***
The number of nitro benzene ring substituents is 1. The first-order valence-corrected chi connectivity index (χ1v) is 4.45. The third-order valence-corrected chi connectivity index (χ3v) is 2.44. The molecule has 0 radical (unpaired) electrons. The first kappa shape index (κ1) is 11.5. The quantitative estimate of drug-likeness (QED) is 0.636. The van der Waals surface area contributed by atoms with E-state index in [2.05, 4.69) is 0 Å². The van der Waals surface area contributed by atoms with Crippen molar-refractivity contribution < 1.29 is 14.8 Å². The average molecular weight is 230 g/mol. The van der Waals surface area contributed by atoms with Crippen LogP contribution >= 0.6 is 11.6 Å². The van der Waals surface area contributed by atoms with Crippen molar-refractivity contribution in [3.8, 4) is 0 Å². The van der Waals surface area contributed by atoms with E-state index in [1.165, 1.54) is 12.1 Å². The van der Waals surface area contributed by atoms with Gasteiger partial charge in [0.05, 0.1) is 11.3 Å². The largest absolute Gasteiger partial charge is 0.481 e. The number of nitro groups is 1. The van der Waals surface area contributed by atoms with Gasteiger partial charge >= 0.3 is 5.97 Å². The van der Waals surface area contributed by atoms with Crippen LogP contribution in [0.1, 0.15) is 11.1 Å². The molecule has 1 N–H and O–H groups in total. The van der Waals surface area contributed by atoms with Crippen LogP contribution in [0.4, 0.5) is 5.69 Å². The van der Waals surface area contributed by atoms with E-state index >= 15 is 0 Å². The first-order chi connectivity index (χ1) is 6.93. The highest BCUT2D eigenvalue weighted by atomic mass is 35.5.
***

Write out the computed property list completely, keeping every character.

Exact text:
The number of nitro benzene ring substituents is 1. The first-order valence-corrected chi connectivity index (χ1v) is 4.45. The third-order valence-corrected chi connectivity index (χ3v) is 2.44. The molecule has 0 radical (unpaired) electrons. The first kappa shape index (κ1) is 11.5. The quantitative estimate of drug-likeness (QED) is 0.636. The van der Waals surface area contributed by atoms with E-state index in [2.05, 4.69) is 0 Å². The van der Waals surface area contributed by atoms with Crippen molar-refractivity contribution < 1.29 is 14.8 Å². The average molecular weight is 230 g/mol. The van der Waals surface area contributed by atoms with Crippen LogP contribution >= 0.6 is 11.6 Å². The van der Waals surface area contributed by atoms with Crippen molar-refractivity contribution in [3.8, 4) is 0 Å². The van der Waals surface area contributed by atoms with E-state index in [1.165, 1.54) is 12.1 Å². The van der Waals surface area contributed by atoms with Gasteiger partial charge in [0.05, 0.1) is 11.3 Å². The largest absolute Gasteiger partial charge is 0.481 e. The number of nitro groups is 1. The van der Waals surface area contributed by atoms with Gasteiger partial charge >= 0.3 is 5.97 Å². The van der Waals surface area contributed by atoms with Crippen LogP contribution in [0.1, 0.15) is 11.1 Å². The molecule has 1 N–H and O–H groups in total. The van der Waals surface area contributed by atoms with Crippen LogP contribution in [0.4, 0.5) is 5.69 Å². The van der Waals surface area contributed by atoms with E-state index >= 15 is 0 Å². The first-order chi connectivity index (χ1) is 6.93. The highest BCUT2D eigenvalue weighted by atomic mass is 35.5.